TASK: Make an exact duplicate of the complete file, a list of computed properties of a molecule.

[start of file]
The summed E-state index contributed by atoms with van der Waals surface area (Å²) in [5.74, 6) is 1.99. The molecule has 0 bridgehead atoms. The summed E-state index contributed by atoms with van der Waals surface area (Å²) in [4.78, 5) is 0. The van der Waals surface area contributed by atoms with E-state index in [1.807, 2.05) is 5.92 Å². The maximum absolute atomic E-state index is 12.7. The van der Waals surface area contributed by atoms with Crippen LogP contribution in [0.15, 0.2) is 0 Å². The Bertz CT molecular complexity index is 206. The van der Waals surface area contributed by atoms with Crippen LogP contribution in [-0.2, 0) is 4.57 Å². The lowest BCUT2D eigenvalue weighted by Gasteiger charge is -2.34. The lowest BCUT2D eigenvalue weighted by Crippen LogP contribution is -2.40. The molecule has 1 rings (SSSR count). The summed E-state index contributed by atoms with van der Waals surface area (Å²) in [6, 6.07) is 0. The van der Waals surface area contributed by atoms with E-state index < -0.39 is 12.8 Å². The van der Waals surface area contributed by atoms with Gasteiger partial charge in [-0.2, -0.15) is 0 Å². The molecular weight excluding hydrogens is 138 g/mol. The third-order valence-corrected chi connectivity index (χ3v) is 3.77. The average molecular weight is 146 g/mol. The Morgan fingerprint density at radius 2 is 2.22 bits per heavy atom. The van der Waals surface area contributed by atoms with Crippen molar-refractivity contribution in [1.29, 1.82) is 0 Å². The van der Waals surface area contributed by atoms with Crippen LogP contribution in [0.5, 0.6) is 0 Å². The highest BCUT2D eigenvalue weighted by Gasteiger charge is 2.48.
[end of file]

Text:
The summed E-state index contributed by atoms with van der Waals surface area (Å²) in [5.74, 6) is 1.99. The molecule has 0 bridgehead atoms. The summed E-state index contributed by atoms with van der Waals surface area (Å²) in [4.78, 5) is 0. The van der Waals surface area contributed by atoms with E-state index in [1.807, 2.05) is 5.92 Å². The maximum absolute atomic E-state index is 12.7. The van der Waals surface area contributed by atoms with Crippen LogP contribution in [0.15, 0.2) is 0 Å². The Bertz CT molecular complexity index is 206. The van der Waals surface area contributed by atoms with Crippen LogP contribution in [-0.2, 0) is 4.57 Å². The lowest BCUT2D eigenvalue weighted by Gasteiger charge is -2.34. The lowest BCUT2D eigenvalue weighted by Crippen LogP contribution is -2.40. The molecule has 1 rings (SSSR count). The summed E-state index contributed by atoms with van der Waals surface area (Å²) in [6, 6.07) is 0. The van der Waals surface area contributed by atoms with E-state index < -0.39 is 12.8 Å². The van der Waals surface area contributed by atoms with Gasteiger partial charge in [-0.2, -0.15) is 0 Å². The molecular weight excluding hydrogens is 138 g/mol. The third-order valence-corrected chi connectivity index (χ3v) is 3.77. The average molecular weight is 146 g/mol. The Morgan fingerprint density at radius 2 is 2.22 bits per heavy atom. The van der Waals surface area contributed by atoms with Crippen molar-refractivity contribution in [1.29, 1.82) is 0 Å². The van der Waals surface area contributed by atoms with Crippen LogP contribution in [0.5, 0.6) is 0 Å². The highest BCUT2D eigenvalue weighted by Gasteiger charge is 2.48.